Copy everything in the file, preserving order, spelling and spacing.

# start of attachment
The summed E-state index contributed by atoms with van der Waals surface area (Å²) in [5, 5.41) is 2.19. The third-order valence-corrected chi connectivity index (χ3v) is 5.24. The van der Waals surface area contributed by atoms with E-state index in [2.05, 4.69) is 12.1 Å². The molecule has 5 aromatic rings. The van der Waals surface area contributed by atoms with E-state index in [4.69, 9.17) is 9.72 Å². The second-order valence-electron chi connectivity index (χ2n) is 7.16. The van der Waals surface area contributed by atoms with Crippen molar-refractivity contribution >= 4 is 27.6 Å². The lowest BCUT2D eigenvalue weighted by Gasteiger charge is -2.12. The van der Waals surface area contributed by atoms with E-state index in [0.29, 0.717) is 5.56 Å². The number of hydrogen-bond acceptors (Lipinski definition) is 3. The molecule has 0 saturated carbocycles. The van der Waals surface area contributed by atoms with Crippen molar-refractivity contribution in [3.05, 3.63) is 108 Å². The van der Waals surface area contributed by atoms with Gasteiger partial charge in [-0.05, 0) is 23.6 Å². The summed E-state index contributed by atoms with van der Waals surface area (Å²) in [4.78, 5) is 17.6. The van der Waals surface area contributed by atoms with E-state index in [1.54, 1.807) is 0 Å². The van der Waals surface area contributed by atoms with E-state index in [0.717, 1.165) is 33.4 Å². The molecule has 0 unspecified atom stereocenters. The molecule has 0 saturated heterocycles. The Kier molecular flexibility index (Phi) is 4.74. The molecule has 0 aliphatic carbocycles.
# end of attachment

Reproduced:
The summed E-state index contributed by atoms with van der Waals surface area (Å²) in [5, 5.41) is 2.19. The third-order valence-corrected chi connectivity index (χ3v) is 5.24. The van der Waals surface area contributed by atoms with E-state index in [2.05, 4.69) is 12.1 Å². The molecule has 5 aromatic rings. The van der Waals surface area contributed by atoms with E-state index in [4.69, 9.17) is 9.72 Å². The second-order valence-electron chi connectivity index (χ2n) is 7.16. The van der Waals surface area contributed by atoms with Crippen molar-refractivity contribution >= 4 is 27.6 Å². The lowest BCUT2D eigenvalue weighted by Gasteiger charge is -2.12. The van der Waals surface area contributed by atoms with E-state index in [0.29, 0.717) is 5.56 Å². The number of hydrogen-bond acceptors (Lipinski definition) is 3. The molecule has 0 saturated carbocycles. The van der Waals surface area contributed by atoms with Crippen molar-refractivity contribution in [3.05, 3.63) is 108 Å². The van der Waals surface area contributed by atoms with Gasteiger partial charge in [-0.05, 0) is 23.6 Å². The summed E-state index contributed by atoms with van der Waals surface area (Å²) in [4.78, 5) is 17.6. The van der Waals surface area contributed by atoms with E-state index in [1.54, 1.807) is 0 Å². The van der Waals surface area contributed by atoms with E-state index in [0.717, 1.165) is 33.4 Å². The molecule has 0 unspecified atom stereocenters. The molecule has 0 saturated heterocycles. The Kier molecular flexibility index (Phi) is 4.74. The molecule has 0 aliphatic carbocycles.